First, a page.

> rocks, an evolutionary tree of the vertibrates was constructed showing
> which species were more closely related to each other. As the science
> got better, more detail was added. There were mistakes and false
> starts, we had no divine intervention.
> The same evolutionary tree was found by physiology. And by enzyme
> studies. Now with molecular biology.
> Evolution happened. So we know that earlier life forms evolved into
> what is here now. By induction, there had to be a beginning. There is
> a rich and interesting literature on how life originated, and on the
> nature and origin of consciousness. Sadly, I don't believe I will live
> to see those issues settled, and I'm hoping for another 40 years.
> As an example of how complex the questions you asking are, I have a
> simple test: define consciousness. Go ahead.

Yeah, right. It's oneathem "emergent" attributes. ;-)

--
Jim Naylor
jrna...@concentric.net

"I want to know how God created the world. I am not interested in
this or that phenomenon, in the spectrum of this or that element;
I want to know His thoughts; the rest are details."
-- Albert Einstein

David Iain Greig

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Dec 23, 1999, 3:00:00 AM12/23/99
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wooo. missed seeing the followups.

David Lloyd-Jones <ico...@netcom.ca> wrote:
>
>Matt Silberstein <mat...@ix.netcom.com>
>> In talk.origins I read this message from "David Lloyd-Jones"
>> <ico...@netcom.ca>:
>> |David Iain Greig <gr...@ediacara.org> wrote
>> |> z@z <z...@z.lol.li> wrote:

>> |> >Can physical laws, as conceived by modern science, explain the
>> |> >emergence of life and consciousness?
>>

>> |> Sure. Life is an emergent property of the self-organizing tendencies
>> |> of matter.
>>
>> |Now how in the name of Cthulhu does "self-organizing tendencies" get to
>be

>> |less mystical mumbojumbo than "panpsychism, advocated by Cusanus, Bruno,
>> |Kepler..."

Okay, life is the result of ordinary chemical reactions. 'Emergent'
in the same way that the human mind is an emergent function of the huge
degree of organization of the human brain. Neurons don't think. Similarly,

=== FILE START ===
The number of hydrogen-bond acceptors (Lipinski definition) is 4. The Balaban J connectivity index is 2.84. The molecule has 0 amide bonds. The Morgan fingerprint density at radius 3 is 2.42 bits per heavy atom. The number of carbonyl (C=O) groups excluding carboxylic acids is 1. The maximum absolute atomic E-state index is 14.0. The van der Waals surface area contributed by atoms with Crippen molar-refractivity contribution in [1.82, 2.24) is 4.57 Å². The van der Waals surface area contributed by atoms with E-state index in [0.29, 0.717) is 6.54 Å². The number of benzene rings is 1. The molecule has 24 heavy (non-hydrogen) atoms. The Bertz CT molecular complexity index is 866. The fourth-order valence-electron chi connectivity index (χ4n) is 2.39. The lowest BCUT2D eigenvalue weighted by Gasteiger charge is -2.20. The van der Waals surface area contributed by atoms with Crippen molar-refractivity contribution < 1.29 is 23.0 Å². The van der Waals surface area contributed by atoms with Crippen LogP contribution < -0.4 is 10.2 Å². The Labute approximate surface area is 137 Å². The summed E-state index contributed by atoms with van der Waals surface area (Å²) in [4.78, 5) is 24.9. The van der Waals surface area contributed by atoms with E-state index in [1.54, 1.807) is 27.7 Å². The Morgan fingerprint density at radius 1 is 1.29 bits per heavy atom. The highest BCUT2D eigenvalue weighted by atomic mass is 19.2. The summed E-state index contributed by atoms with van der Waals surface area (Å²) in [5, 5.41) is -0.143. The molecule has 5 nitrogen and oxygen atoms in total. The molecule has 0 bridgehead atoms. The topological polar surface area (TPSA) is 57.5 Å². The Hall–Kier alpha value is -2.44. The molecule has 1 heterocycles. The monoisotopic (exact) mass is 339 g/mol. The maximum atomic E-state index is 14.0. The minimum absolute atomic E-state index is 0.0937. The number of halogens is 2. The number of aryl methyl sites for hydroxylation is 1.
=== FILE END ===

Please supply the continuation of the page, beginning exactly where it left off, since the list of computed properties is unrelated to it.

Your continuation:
cAMP isn't alive. 'Self-organizing' is evident. Unless you're a theist.
Or a Xordaxian. So life is 1) emergent, from 2) self-organizing
matter. No mysticism, no vitalism, just chemistry. Change 'tendencies'
to 'properties'. Less anthropomorphic.

Life is an emergent property of ordinary matter, produced by simple
chemical reactions. These reactions do not require external
manipulation; they are self-organizing.

>> Because we can measure self-organizing tendencies.
>
>You can't. You can measure organization, then you can assert falsely that it
>happened by its "self," (as opposed to being the result of an increase of
>entropy accompanying a throughput of energy) and then you can cap off the
>whole miserable performance by inventing a reified "tendency" to be in
>charge of this bogosity.

Fine, 'property' instead.

>>Read _Origins of
>> Order_ by Kauffman.
>
>I have, and even worse I have read his dreadful "At Home In The Universe"
>twice. The man is an intellectual crook of the first water, and my paragraph
>above is a tight and accurate description of what he does with great bombast
>and at greater length in both books. Still you've got to give the guy credit
>for one thing, inadvertent humor: "At Home In The Universe" indeed! Where
>else?

Makes sense to me; similar to 'A l'aise dans sa peau' (sp?) lit. 'at ease
in his skin' -- comfortable with himself. But then, that's just my spin
on the title, I haven't read the book.

>> |> Who's a reductionist? Life is emergent.


>
>"Life is emergent." The best thing one can say about this is that it's
>content free. Like it's happening. Yeah. But probably to call it
>content-free is to flatter it: as with the rest of this fatuity, Greig
>probably wants to convince us that there is real content here -- that
>"emergence" is an actual mechanism, rather than a word assigned ex post
>facto to something claimed to have emerged.

Amazing how my small amount of 'fatuity' evoked such a longer, vitriolic
'content-free' response from your estimable self.

>> |Nobody is suggesting that you are a reductionist. On the evidence of this
>> |post you're a half-witted mystic qualified to teach in a New Age version
>of
>> |Kansas.
>>
>> Now that is a high quality argument. Tell him that he needs a shave,
>> too. That always works.

I probably do. Nu?

>I don't know whether he needs a shave. It's clear, though, that his argument
>does.

Now, that's witty. I almost believe you intended it. But then, I'm
accused of thinking well of strangers.

And I would even think we've met; Unix Unanimous?

--D.


Kristofer D. Dale

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Dec 23, 1999, 3:00:00 AM12/23/99
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: Life is an emergent property of ordinary matter, produced by simple

: chemical reactions. These reactions do not require external
: manipulation; they are self-organizing.

all of the life I have observed is exceedingly manipulated by the
external environment to the point of dependancy, without a matrix,
there are no actual reactions, even though theoretically possible

: And I would even think we've met; Unix Unanimous?

or perhaps it was Lurkers Synonymous...


Kristofer Dale,
ragged individualist,
statistic at large...